Given the flexibility of the story stem technique, our findings suggest that there is much potential for its development for understanding the culturally mediated experiences, perceptions and emotional worlds of young children. Such developments include family stories using dolls to represent the child’s full household, developing a range of story stem scenarios (e.g. some without an element of child distress) and thinking carefully about the appropriate amount of structure or level of apparent co-involvement from the administrator. Murray et al. ( 1999) employed a doll play task in which the administrator directly asked children to tell a story of a meal time, bed time, good time and nasty time. These kinds of scenarios could be modified into story stems. A stem brings the story to life, often compelling the child to complete the narrative, leading to more open responses in rapport with the administrator who may appear to be a ‘co-creator’ of the narrative.
Furthermore, a qualitative story stem approach would complement future sociocultural research involving home-based observations and caregiver reports. The latter two have the potential to offer insight on how to interpret children’s story stem narratives, though we cannot assume that this would necessarily be so given that these various sources each offer unique perspectives. We hope that our study demonstrates the value and implications of exploring story stem narrative content in terms of complementing quantitative coding frameworks studying universal psychological constructs such as attachment; moreover in terms of guiding and incorporating children’s perspectives into future interventions and prevention programmes designed for children and caregivers in diverse sociocultural settings (Robinson et al. 2000; Robinson 2007; Dealy et al. 2019).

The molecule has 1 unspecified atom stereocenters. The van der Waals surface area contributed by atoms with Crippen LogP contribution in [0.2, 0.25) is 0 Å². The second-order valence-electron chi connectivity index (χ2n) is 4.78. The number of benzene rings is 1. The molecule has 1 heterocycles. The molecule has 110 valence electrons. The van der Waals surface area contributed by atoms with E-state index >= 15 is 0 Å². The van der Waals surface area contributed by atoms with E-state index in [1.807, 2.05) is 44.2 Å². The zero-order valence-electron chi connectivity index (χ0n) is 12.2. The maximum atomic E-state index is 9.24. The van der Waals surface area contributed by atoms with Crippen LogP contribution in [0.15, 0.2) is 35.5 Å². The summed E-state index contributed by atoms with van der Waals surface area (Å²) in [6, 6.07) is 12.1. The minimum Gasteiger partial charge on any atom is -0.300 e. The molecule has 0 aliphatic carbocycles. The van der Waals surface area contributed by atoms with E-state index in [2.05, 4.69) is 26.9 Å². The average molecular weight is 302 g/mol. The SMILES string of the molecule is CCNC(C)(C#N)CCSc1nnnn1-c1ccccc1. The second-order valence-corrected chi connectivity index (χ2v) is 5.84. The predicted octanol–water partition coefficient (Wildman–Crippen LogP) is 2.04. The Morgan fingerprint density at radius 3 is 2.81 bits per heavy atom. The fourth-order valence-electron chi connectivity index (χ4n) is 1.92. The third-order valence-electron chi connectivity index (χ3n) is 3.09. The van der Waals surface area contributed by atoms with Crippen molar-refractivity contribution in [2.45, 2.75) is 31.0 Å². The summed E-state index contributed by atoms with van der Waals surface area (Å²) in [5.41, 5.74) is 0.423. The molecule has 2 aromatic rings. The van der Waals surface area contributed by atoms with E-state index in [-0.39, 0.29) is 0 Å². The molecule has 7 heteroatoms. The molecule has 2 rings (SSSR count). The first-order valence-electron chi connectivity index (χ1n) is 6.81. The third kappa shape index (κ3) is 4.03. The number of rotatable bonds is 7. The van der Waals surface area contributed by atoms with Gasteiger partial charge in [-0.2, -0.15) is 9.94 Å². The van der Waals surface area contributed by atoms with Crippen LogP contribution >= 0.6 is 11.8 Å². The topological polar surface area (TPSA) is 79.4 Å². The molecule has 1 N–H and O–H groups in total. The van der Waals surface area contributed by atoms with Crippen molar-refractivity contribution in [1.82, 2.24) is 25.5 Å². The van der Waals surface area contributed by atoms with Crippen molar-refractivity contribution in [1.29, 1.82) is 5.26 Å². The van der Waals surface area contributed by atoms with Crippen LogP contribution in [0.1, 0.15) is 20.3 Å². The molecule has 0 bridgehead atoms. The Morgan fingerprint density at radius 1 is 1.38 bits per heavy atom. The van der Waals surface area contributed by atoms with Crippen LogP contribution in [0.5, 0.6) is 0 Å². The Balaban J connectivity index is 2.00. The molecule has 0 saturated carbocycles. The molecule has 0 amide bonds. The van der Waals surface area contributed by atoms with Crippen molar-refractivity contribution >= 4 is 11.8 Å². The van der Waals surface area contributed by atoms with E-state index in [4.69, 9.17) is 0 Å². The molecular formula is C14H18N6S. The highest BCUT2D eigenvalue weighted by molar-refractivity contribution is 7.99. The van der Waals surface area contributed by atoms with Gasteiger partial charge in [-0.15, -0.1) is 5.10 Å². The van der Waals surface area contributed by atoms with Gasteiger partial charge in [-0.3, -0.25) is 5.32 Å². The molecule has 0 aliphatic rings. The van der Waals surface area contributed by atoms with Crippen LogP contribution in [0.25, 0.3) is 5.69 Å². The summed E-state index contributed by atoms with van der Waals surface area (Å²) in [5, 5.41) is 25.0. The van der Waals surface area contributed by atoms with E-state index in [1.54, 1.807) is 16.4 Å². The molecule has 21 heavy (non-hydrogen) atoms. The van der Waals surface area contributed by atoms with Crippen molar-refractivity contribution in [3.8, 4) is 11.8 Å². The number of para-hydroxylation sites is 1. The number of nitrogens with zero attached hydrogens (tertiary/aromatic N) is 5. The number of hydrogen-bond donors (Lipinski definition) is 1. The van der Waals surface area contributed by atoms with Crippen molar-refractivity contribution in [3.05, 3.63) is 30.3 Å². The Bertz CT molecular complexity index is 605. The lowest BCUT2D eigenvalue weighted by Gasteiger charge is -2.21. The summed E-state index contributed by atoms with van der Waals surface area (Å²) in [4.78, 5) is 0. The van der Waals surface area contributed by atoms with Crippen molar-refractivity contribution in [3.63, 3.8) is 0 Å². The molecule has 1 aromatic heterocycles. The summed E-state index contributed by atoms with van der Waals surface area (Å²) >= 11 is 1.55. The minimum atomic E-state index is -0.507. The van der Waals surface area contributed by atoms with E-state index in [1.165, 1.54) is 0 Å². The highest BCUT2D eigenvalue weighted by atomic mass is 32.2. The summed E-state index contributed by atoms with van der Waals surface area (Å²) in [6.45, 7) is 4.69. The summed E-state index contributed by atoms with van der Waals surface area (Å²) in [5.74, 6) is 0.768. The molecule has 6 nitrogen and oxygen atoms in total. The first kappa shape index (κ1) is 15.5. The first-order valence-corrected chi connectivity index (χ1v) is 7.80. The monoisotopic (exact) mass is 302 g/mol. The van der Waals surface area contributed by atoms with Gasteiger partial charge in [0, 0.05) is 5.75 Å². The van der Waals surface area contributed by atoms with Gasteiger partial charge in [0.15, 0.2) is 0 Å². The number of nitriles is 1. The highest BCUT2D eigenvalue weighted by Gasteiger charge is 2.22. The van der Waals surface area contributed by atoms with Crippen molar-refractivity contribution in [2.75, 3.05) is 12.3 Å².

To conclude, our novel, exploratory investigation supports utilising story-stem methodology in different cultural contexts to understand children’s perspectives of their physical and social world (Bettmann and Lundahl 2007). It also suggests that exploring daily, cultural life through imaginative play narratives can provide in-depth understanding of cultural beliefs and constructs. Such explorations add to our understanding of children’s perspectives of daily practices, health choices, discipline, interactions between child and caregiver, and spirituality in urban Ghana. More generally they also allow us to expand our conceptions of universal aspects of childhood. Literature addressing childhoods in Sub-Saharan Africa has mostly focused on challenges faced by children, which does not portray a balanced image of childhoods in Africa (Twum-Danso Imoh 2016). Our investigation attempts to provide a balanced image of children’s perceptions of their own lives in a West-African Nation, that is not confined to only exploring aspects of hardship and deprivation in their childhoods, but also to incorporate the mundanities of their daily lives.

Supplementary information

The online version of this article ( https://​doi.​org/​10.​1007/​s10826-020-01839-6) contains supplementary material, which is available to authorized users.

Compliance with Ethical Standards

Conflict of Interest

The authors declare that they have no conflict of interest.

Informed Consent

This study is a retrospective study, and hence no additional formal consent is required. At the time of the of data collection for the previous study informed consent was obtained from all individual the legal guardians of participants included in the study.
Open Access This article is licensed under a Creative Commons Attribution 4.0 International License, which permits use, sharing, adaptation, distribution and reproduction in any medium or format, as long as you give appropriate credit to the original author(s) and the source, provide a link to the Creative Commons license, and indicate if changes were made. The images or other third party material in this article are included in the article’s Creative Commons license, unless indicated otherwise in a credit line to the material. If material is not included in the article’s Creative Commons license and your intended use is not permitted by statutory regulation or exceeds the permitted use, you will need to obtain permission directly from the copyright holder. To view a copy of this license, visit http://​creativecommons.​org/​licenses/​by/​4.​0/​.